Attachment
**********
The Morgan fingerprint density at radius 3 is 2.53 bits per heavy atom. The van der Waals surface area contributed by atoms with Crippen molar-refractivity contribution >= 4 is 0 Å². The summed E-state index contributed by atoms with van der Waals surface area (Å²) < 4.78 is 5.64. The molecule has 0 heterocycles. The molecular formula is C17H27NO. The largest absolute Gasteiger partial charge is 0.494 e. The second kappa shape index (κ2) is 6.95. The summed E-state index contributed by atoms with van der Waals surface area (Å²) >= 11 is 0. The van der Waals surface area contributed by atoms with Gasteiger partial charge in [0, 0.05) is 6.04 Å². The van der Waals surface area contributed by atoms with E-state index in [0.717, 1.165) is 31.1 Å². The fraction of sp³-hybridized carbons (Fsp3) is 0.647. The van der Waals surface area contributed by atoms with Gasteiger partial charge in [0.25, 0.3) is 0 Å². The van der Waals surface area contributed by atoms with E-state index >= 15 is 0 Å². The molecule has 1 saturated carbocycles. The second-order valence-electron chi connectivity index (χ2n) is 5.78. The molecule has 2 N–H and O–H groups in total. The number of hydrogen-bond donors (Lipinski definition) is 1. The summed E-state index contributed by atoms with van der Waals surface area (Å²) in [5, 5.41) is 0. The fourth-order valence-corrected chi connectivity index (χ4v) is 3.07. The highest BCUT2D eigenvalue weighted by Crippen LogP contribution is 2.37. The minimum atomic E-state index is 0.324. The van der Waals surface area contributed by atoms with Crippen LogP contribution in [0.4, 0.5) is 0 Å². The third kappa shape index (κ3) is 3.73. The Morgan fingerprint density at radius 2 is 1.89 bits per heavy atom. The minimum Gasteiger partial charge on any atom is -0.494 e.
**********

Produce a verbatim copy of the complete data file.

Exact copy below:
The Morgan fingerprint density at radius 3 is 2.53 bits per heavy atom. The van der Waals surface area contributed by atoms with Crippen molar-refractivity contribution >= 4 is 0 Å². The summed E-state index contributed by atoms with van der Waals surface area (Å²) < 4.78 is 5.64. The molecule has 0 heterocycles. The molecular formula is C17H27NO. The largest absolute Gasteiger partial charge is 0.494 e. The second kappa shape index (κ2) is 6.95. The summed E-state index contributed by atoms with van der Waals surface area (Å²) >= 11 is 0. The van der Waals surface area contributed by atoms with Gasteiger partial charge in [0, 0.05) is 6.04 Å². The van der Waals surface area contributed by atoms with E-state index in [0.717, 1.165) is 31.1 Å². The fraction of sp³-hybridized carbons (Fsp3) is 0.647. The van der Waals surface area contributed by atoms with Gasteiger partial charge in [0.25, 0.3) is 0 Å². The van der Waals surface area contributed by atoms with E-state index >= 15 is 0 Å². The molecule has 1 saturated carbocycles. The second-order valence-electron chi connectivity index (χ2n) is 5.78. The molecule has 2 N–H and O–H groups in total. The number of hydrogen-bond donors (Lipinski definition) is 1. The summed E-state index contributed by atoms with van der Waals surface area (Å²) in [5, 5.41) is 0. The fourth-order valence-corrected chi connectivity index (χ4v) is 3.07. The highest BCUT2D eigenvalue weighted by Crippen LogP contribution is 2.37. The minimum atomic E-state index is 0.324. The van der Waals surface area contributed by atoms with Crippen LogP contribution in [0.4, 0.5) is 0 Å². The third kappa shape index (κ3) is 3.73. The Morgan fingerprint density at radius 2 is 1.89 bits per heavy atom. The minimum Gasteiger partial charge on any atom is -0.494 e.